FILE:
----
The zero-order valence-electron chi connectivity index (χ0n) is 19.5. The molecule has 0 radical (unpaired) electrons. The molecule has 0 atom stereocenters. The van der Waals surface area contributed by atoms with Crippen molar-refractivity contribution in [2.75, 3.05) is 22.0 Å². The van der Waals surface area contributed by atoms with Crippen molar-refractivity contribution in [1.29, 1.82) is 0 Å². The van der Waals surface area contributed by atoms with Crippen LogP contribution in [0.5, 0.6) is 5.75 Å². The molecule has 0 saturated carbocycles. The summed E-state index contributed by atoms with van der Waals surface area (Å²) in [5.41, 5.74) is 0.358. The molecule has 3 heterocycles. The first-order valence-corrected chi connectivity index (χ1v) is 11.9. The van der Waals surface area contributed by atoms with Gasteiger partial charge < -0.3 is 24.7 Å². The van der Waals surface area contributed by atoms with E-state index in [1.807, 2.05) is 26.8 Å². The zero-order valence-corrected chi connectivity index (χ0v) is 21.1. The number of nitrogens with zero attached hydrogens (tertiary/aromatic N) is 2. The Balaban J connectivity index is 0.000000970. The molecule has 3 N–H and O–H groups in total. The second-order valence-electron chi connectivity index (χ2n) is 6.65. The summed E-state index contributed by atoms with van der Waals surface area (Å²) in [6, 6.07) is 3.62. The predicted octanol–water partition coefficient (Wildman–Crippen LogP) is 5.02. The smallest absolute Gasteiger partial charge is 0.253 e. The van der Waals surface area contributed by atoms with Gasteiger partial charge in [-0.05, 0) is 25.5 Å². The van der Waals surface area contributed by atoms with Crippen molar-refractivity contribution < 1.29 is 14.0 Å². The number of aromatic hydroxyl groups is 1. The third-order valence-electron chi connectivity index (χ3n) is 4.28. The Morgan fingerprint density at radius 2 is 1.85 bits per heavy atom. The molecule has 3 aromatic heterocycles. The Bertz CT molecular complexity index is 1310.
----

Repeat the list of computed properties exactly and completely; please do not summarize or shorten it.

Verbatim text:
The zero-order valence-electron chi connectivity index (χ0n) is 19.5. The molecule has 0 radical (unpaired) electrons. The molecule has 0 atom stereocenters. The van der Waals surface area contributed by atoms with Crippen molar-refractivity contribution in [2.75, 3.05) is 22.0 Å². The van der Waals surface area contributed by atoms with Crippen molar-refractivity contribution in [1.29, 1.82) is 0 Å². The van der Waals surface area contributed by atoms with Crippen LogP contribution in [0.5, 0.6) is 5.75 Å². The molecule has 0 saturated carbocycles. The summed E-state index contributed by atoms with van der Waals surface area (Å²) in [5.41, 5.74) is 0.358. The molecule has 3 heterocycles. The first-order valence-corrected chi connectivity index (χ1v) is 11.9. The van der Waals surface area contributed by atoms with Gasteiger partial charge < -0.3 is 24.7 Å². The van der Waals surface area contributed by atoms with E-state index in [1.807, 2.05) is 26.8 Å². The zero-order valence-corrected chi connectivity index (χ0v) is 21.1. The number of nitrogens with zero attached hydrogens (tertiary/aromatic N) is 2. The Balaban J connectivity index is 0.000000970. The molecule has 3 N–H and O–H groups in total. The second-order valence-electron chi connectivity index (χ2n) is 6.65. The summed E-state index contributed by atoms with van der Waals surface area (Å²) in [6, 6.07) is 3.62. The predicted octanol–water partition coefficient (Wildman–Crippen LogP) is 5.02. The smallest absolute Gasteiger partial charge is 0.253 e. The van der Waals surface area contributed by atoms with Gasteiger partial charge in [-0.05, 0) is 25.5 Å². The van der Waals surface area contributed by atoms with Crippen molar-refractivity contribution < 1.29 is 14.0 Å². The number of aromatic hydroxyl groups is 1. The third-order valence-electron chi connectivity index (χ3n) is 4.28. The Morgan fingerprint density at radius 2 is 1.85 bits per heavy atom. The molecule has 3 aromatic heterocycles. The Bertz CT molecular complexity index is 1310.